Plymouth is famous as the city where Sir Francis Drake played bowls here, before setting sail to take on the Spanish Armada. Also Plymouth is the port where Captain James Cook set sail from in his voyages to the New World. Other famous voyages from Plymouth include Charles Darwin, Scott of the Antarctic, Sir Francis Chichester and the Plymouth Fathers who set sail to establish the American colony.

Plymouth has been the home of the Royal Navy since the 17th Century, so has a rich history, making it a good place to stay and get a feel for this port city. Look for the Royal William Naval Yard, Barbican for shopping, Plymouth Gin Distillery, the National Marine Aquarium (See www.national.aquarium.co.uk ), and Smeaton's Tower to get a view over the city.

The north-west coast of Devon also has numbers of small fishing villages along its coastline too and great scenery, both to the south and north of the River Torridge Estuary. Just two of the villages on the south side are Clovelly and Westward Ho and just a few miles from Clovelly you will come to Hartford Village and a little further on Hartford Quay. This is truly beautiful countryside, with the South West Coastal Walk and a 12th Century Abbey called Hartford Abbey here. It is a beautiful property with gardens, peacocks, some donkeys, and Welsh Mountain Sheep here too. See www.hartfordabbey.com You will love this part of England.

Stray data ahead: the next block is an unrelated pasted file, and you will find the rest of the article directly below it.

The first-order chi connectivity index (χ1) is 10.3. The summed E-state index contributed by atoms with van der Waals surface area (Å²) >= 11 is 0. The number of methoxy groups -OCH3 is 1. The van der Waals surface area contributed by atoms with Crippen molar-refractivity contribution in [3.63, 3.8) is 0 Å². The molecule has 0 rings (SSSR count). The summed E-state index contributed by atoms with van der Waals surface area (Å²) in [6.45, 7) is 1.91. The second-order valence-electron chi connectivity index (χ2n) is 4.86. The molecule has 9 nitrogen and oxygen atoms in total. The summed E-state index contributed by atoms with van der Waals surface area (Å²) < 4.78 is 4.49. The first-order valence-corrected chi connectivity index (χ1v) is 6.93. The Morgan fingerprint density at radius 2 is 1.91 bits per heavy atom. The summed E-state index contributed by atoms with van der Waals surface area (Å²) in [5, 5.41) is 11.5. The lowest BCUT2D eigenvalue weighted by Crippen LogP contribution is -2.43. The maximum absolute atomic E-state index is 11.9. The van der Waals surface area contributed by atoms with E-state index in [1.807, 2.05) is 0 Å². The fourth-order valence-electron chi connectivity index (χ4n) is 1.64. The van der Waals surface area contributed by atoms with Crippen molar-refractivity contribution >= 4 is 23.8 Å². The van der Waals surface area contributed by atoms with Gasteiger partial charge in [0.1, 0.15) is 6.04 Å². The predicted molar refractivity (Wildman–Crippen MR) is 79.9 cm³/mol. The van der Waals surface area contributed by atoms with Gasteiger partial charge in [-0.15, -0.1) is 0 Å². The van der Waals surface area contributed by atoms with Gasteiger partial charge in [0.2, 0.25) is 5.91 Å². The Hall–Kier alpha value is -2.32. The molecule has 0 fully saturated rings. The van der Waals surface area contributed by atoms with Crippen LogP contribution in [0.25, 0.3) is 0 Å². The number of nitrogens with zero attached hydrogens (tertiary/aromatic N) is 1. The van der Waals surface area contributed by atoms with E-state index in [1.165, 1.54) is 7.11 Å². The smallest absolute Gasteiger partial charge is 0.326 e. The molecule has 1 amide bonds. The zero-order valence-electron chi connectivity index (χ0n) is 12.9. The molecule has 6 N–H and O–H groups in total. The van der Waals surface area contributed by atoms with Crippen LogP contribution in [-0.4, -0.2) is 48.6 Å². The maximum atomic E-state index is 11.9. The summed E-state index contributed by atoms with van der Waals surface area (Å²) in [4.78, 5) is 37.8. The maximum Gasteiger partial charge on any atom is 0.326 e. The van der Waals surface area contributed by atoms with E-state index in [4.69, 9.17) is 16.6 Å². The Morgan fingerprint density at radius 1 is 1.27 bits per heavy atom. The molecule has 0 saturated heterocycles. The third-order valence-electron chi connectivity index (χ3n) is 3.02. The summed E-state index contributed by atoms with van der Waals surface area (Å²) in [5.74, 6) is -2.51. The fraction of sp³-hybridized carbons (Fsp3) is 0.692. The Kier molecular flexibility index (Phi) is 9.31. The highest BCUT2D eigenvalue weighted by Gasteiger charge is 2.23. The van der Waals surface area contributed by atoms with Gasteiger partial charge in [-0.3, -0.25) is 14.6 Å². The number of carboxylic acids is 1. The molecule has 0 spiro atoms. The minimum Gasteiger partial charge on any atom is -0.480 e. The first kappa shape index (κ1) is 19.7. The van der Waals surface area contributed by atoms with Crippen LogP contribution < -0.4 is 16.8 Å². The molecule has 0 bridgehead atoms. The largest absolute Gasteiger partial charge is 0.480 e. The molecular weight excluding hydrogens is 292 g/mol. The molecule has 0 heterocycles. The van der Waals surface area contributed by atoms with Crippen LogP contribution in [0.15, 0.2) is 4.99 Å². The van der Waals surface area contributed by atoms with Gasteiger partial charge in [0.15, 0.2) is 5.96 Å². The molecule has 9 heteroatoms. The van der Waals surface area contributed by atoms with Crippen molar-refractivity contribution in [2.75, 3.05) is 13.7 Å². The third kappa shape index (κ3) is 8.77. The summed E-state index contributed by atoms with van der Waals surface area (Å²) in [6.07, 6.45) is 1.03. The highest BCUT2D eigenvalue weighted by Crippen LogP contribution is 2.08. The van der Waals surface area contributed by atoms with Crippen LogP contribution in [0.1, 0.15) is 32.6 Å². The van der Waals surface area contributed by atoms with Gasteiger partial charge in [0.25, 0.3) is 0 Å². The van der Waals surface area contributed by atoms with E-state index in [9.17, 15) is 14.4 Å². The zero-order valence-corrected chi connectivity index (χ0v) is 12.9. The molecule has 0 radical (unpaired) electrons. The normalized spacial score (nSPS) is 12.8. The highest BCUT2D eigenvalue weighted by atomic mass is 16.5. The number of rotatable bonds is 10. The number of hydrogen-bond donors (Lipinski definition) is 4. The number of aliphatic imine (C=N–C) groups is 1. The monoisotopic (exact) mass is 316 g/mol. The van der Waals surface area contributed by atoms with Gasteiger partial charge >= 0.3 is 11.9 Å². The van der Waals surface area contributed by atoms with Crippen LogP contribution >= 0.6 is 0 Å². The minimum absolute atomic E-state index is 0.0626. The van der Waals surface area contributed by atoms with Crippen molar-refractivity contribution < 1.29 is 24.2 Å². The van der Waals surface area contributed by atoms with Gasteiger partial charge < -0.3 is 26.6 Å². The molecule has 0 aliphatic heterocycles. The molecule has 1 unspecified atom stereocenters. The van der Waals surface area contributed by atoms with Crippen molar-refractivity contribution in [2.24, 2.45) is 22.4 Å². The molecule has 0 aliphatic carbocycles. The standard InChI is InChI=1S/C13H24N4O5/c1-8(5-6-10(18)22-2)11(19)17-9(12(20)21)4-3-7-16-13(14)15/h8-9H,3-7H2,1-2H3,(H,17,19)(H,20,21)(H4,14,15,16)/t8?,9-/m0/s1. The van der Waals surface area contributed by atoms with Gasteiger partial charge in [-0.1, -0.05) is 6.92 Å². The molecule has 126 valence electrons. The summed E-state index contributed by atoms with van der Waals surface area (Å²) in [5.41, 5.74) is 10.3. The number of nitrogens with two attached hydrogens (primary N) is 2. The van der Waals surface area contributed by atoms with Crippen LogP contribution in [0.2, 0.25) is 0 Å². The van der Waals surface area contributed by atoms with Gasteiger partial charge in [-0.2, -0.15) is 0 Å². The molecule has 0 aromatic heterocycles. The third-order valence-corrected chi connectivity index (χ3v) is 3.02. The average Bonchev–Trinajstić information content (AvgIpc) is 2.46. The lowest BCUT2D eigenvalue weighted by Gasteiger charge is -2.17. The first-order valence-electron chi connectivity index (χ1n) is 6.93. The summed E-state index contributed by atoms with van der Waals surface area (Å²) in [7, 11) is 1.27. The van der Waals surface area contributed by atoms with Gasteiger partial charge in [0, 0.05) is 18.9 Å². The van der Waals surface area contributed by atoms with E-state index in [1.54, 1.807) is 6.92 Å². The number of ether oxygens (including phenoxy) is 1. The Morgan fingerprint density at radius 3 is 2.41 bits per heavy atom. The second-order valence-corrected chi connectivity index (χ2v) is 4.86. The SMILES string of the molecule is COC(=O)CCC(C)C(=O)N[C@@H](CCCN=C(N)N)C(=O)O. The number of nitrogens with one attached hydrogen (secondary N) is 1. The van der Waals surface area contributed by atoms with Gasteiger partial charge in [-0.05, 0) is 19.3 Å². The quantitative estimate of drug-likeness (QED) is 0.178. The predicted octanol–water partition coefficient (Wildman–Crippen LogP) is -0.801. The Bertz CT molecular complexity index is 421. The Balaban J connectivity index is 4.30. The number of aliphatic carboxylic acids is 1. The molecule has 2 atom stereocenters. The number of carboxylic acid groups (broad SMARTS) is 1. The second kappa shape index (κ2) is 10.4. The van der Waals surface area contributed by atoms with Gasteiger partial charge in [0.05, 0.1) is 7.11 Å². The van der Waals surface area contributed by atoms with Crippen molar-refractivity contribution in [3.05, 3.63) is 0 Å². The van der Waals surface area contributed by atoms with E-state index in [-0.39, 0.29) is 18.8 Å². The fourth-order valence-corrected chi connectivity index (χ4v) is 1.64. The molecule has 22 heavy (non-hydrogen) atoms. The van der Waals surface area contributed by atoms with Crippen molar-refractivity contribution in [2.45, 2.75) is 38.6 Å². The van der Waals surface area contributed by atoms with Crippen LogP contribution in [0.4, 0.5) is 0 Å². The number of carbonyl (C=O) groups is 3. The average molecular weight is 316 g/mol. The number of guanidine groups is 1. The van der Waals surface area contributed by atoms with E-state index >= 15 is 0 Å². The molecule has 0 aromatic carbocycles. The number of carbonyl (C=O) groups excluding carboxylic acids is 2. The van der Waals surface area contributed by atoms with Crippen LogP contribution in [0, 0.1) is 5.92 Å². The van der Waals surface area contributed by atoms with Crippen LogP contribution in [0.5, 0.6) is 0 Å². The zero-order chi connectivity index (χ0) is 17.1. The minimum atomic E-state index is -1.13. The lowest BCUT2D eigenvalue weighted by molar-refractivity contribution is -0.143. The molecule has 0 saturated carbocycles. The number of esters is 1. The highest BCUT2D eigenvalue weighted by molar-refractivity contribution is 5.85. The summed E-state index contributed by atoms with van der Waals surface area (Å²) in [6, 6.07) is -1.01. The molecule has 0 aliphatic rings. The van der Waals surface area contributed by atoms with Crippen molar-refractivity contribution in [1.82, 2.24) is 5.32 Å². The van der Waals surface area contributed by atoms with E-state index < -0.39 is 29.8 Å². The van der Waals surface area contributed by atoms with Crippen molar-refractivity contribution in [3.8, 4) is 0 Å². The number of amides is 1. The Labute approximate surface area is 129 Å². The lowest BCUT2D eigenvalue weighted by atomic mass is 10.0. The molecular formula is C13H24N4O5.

Equally beautiful are the many villages along the coast north of the Torridge River. A small road (SWCP) will lead you along the coastline past these villages to the bigger town of Ilfracombe (see www.watermouthcastle.com )or you could take a bigger faster road the A361 or A39 which leads directly to the small village of Lynton near Exmoor National Park. They call this part of Devon "England's Little Switzerland" for good reason, and at Lynton there is a Victorian Water Powered Rail car (dates back to 1890) that runs straight down the steep Cliffside to the Village of Lynmouth right next to the water. See www.cliffrailwaylynton.co.uk If you can stay here or at one of the other villages along the coastline, you are bound to have a great time.

The City of Bath –